Today the Dutch newspaper NRC Handelsblad publishes an article written by professor of policy science John Grin and myself about the apparent ‘surprise’ of the Arab spring – or in terms of English Al-Jazeera: a region in turmoil. For those who speak Dutch, find it here: Arabische lente kwam niet als verrassing, in English: Arab spring did not come as a surprise.
In 2006 an official scientific government advisory board published a report about the dynamics in islamic activism. It was a 3 year study, very well documented, 234 pages, showing how new islamic thinkers and movements were connecting with democracy and human rights. However, in just 1 day most politicians had given strong, condemning reactions, calling the advisory board naive and the report ‘nonsense’. The report was so unwelcome that the board was threatened with reorganisation and even abolishment. There was no discussion about the content, about islam and the development of Dutch foreign policies in the light of new democratic movements in muslim countries, the fear of fundamentalist islam being predominant. John Grin and I published our ideas about this taboo already in 2006 in NRC Handelsblad.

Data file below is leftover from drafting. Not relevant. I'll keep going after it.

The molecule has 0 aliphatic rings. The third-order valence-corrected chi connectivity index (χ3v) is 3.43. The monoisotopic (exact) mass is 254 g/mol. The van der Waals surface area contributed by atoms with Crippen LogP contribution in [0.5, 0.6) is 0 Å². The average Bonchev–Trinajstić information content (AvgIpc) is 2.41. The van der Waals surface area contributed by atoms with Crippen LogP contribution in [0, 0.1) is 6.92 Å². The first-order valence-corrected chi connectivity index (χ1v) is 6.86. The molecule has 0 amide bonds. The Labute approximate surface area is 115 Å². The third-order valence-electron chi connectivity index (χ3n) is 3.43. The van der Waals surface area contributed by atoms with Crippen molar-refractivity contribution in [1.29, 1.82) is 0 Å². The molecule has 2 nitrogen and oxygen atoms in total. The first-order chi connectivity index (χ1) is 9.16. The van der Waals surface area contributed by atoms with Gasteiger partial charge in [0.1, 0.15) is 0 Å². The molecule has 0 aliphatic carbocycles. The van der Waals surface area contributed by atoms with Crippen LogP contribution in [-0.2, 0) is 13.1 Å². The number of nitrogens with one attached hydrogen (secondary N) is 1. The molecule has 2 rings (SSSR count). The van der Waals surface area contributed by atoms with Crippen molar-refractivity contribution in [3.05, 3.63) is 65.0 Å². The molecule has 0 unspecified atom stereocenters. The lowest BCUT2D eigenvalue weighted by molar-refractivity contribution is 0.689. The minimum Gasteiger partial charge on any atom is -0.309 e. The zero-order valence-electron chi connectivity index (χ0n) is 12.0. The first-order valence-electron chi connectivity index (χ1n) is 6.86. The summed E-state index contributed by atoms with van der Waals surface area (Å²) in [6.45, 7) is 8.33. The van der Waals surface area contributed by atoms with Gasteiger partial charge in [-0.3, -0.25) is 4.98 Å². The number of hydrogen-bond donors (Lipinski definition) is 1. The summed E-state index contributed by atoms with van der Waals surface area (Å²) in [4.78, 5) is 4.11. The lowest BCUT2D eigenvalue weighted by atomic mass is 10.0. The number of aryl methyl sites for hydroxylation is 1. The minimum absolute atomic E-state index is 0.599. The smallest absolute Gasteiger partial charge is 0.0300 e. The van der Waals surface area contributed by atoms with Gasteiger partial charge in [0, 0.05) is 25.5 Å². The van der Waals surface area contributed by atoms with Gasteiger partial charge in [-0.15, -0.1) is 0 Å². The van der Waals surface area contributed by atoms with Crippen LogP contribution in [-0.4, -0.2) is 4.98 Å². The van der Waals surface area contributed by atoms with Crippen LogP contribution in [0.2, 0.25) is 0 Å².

Fear is a bad adviser, also in the debate about islam, human rights and democracy. Now in 2011, we face a lack of insight in what is really happening in Arabic countries, how Arab spring evolves and what that means for Dutch foreign policies… as if the turmoil couldn’t have been predicted. Politicians are ‘surprised’ by the events and stay silent. Or is that because they are busy reading the 2006 report after all?
Other blogs that may be interesting for you:
Portrait du décolonisé – Albert Memmi
How much spring is the Arab spring?
Ramallah: Jews removing Christians from the Middle East